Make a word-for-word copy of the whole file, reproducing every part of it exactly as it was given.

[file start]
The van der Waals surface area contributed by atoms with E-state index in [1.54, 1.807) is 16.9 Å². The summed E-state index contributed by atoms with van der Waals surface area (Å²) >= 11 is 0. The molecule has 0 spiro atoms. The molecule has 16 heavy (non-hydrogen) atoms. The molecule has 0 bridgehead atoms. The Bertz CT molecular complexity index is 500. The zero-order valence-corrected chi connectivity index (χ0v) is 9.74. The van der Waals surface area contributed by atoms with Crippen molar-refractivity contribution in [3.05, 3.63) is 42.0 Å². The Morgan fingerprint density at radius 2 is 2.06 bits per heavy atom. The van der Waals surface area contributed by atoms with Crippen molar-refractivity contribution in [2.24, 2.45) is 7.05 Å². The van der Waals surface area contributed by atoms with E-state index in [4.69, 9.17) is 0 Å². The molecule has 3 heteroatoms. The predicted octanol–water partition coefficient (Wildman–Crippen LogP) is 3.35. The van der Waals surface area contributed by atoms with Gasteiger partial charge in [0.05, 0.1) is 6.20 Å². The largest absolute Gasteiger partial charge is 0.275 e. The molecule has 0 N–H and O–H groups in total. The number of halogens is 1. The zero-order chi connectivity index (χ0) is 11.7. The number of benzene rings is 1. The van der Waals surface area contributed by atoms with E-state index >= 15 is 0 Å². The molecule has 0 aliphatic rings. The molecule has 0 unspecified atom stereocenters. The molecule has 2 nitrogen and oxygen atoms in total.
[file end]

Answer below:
The van der Waals surface area contributed by atoms with E-state index in [1.54, 1.807) is 16.9 Å². The summed E-state index contributed by atoms with van der Waals surface area (Å²) >= 11 is 0. The molecule has 0 spiro atoms. The molecule has 16 heavy (non-hydrogen) atoms. The molecule has 0 bridgehead atoms. The Bertz CT molecular complexity index is 500. The zero-order valence-corrected chi connectivity index (χ0v) is 9.74. The van der Waals surface area contributed by atoms with Crippen molar-refractivity contribution in [3.05, 3.63) is 42.0 Å². The Morgan fingerprint density at radius 2 is 2.06 bits per heavy atom. The van der Waals surface area contributed by atoms with Crippen molar-refractivity contribution in [2.24, 2.45) is 7.05 Å². The van der Waals surface area contributed by atoms with E-state index in [4.69, 9.17) is 0 Å². The molecule has 3 heteroatoms. The predicted octanol–water partition coefficient (Wildman–Crippen LogP) is 3.35. The van der Waals surface area contributed by atoms with Gasteiger partial charge in [0.05, 0.1) is 6.20 Å². The largest absolute Gasteiger partial charge is 0.275 e. The molecule has 0 N–H and O–H groups in total. The number of halogens is 1. The zero-order chi connectivity index (χ0) is 11.7. The number of benzene rings is 1. The van der Waals surface area contributed by atoms with E-state index >= 15 is 0 Å². The molecule has 0 aliphatic rings. The molecule has 0 unspecified atom stereocenters. The molecule has 2 nitrogen and oxygen atoms in total.